After 249 days of hearings, reviewing 13,364 public submissions, and receiving over 10,000 pieces of evidence the independent hearings on the Proposed Auckland Unitary Plan have come to an end.
With Auckland’s first Unitary Plan now entering the final stages of decision-making, we take a look at who will be making these decisions and how.
Council gets recommended an Auckland Unitary Plan
The Independent Hearings Panel is now considering their recommendations on changes they think should be made to the Proposed Auckland Unitary Plan.
This takes into account all of the submissions, hearings and evidence put before them over the past two years and will be presented to Auckland Council on the 22 July 2016. Until then the council does not know what will be recommended.
The recommendations will include:
- An amended Unitary Plan
- Overview report summarising the changes made to the Proposed Auckland Unitary Plan
- Reports on each topic providing the recommendations and the reasons for them.
Auckland Council now ‘decision-maker in waiting’
That means until the recommendations are received, the council’s role under the under the law, is now a bit like a jury waiting to hear closing arguments in a case.
In making their final decisions on the Auckland Unitary Plan, councillors can only take into account the Independent Hearings Panel’s final reports and recommendations.
They must not have regard to any further submissions or evidence not put before the Panel during the hearings.
This is different to the usual council decision-making process - where councillors can often take into account any views before making a decision - but it performs an important role in preserving the integrity of the public hearings of the Independent Hearings Panel over the last two years.
There’s a time frame
Once recommendations are received, the council has 20 working days to make and publicly notify its decisions, by 19 August 2016. Unless council seeks an extension of 20 working days and it’s approved by the Minister for the Environment.
Councillors will decide the Auckland Unitary Plan by making decisions on whether to accept or reject the Panel’s recommendations.
If the council rejects a recommendation it must explain why and provide an alternative solution based on public submissions made on the Proposed Auckland Unitary Plan together with a cost benefit analysis.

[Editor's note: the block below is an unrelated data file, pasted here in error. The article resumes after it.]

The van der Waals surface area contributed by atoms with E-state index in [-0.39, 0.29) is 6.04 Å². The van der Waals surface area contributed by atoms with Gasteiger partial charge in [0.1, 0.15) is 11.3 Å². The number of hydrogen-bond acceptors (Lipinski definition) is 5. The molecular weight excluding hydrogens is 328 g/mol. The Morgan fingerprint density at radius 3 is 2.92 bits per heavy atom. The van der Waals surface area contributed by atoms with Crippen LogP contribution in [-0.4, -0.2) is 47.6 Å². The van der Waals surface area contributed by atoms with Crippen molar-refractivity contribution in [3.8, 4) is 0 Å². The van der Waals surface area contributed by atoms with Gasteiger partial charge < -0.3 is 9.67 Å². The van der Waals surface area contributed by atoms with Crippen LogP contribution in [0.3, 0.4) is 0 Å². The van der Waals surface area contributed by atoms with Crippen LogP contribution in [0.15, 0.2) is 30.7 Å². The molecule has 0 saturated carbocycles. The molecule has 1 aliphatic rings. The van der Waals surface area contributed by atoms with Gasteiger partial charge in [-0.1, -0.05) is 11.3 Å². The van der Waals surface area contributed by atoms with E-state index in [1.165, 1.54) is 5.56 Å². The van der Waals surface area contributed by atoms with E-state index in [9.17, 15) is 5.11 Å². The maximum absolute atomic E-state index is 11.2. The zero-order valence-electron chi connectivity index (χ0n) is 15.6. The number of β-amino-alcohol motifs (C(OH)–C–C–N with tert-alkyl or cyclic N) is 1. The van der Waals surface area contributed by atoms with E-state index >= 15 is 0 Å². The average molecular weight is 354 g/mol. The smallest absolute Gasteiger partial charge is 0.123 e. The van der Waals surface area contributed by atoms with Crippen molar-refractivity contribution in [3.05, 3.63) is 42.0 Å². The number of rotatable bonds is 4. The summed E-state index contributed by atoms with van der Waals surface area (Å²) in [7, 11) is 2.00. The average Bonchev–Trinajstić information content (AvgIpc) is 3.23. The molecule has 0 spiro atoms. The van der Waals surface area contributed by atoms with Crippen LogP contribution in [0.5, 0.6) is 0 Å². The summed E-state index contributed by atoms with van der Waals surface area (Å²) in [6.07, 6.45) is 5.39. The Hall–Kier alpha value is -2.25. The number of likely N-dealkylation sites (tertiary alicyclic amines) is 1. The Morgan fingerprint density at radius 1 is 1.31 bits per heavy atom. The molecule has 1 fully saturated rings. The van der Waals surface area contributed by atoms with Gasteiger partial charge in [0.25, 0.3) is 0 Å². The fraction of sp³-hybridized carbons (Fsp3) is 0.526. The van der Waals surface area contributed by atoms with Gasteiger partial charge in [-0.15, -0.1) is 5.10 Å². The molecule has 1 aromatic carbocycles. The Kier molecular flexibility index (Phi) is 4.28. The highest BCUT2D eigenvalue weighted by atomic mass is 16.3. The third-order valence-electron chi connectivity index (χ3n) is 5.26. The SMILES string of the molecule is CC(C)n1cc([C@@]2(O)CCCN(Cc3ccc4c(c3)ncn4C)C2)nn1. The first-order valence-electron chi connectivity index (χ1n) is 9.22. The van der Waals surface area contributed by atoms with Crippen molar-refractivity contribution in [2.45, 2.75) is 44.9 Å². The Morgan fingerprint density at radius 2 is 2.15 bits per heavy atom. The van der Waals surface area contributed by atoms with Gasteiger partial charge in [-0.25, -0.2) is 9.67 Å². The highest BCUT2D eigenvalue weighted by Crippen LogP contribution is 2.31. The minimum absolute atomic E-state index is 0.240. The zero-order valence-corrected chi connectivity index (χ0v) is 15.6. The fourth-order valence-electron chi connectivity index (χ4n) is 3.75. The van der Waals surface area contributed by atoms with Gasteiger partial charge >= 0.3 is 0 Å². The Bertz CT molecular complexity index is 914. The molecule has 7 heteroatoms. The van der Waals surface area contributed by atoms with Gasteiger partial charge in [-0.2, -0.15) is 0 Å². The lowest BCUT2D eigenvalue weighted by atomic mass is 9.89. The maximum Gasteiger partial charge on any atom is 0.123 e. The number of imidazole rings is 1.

The council can accept a recommendation not within the scope of a submission but only where it is recommended by the Independent Hearings Panel. The Panel will explain why they have made such recommendations
What about appeals?
The law allows for the public to appeal council's decisions on the Auckland Unitary Plan to the Environment Court, but only on limited grounds.
If the council rejects a recommendation of the Independent Hearings Panel a person who made a submission on the Proposed Auckland Unitary Plan topic related to that recommendation can have full appeal rights to the Environment Court.
If the council accepts a recommendation made by the Independent Hearings Panel that is not within the scope of a submission, any person, whether they made a submission on the Proposed Auckland Unitary Plan or not, can appeal to the Environment Court if that person will be unduly prejudiced by the decision.
The special legislation for the Auckland Unitary Plan also allows submitters to appeal to the High Court on points of law.
What will the public get to see?
Decisions on the Auckland Unitary Plan will be fully transparent, with the Independent Hearings Panel recommendations published on the council’s website and council’s decisions made in public meetings, including:
- On 27 July the Independent Hearings Panel recommendations will be published on the Auckland Council website. This includes their reports explaining the recommended changes to the Proposed Auckland Unitary Plan and an amended Auckland Unitary Plan.
- In late August the council will make its decisions on the Auckland Unitary Plan in public council meetings. Meetings will be available to watch on the council's live streaming service.
- The council decisions will be publicly notified and widely available on 19 August 2016.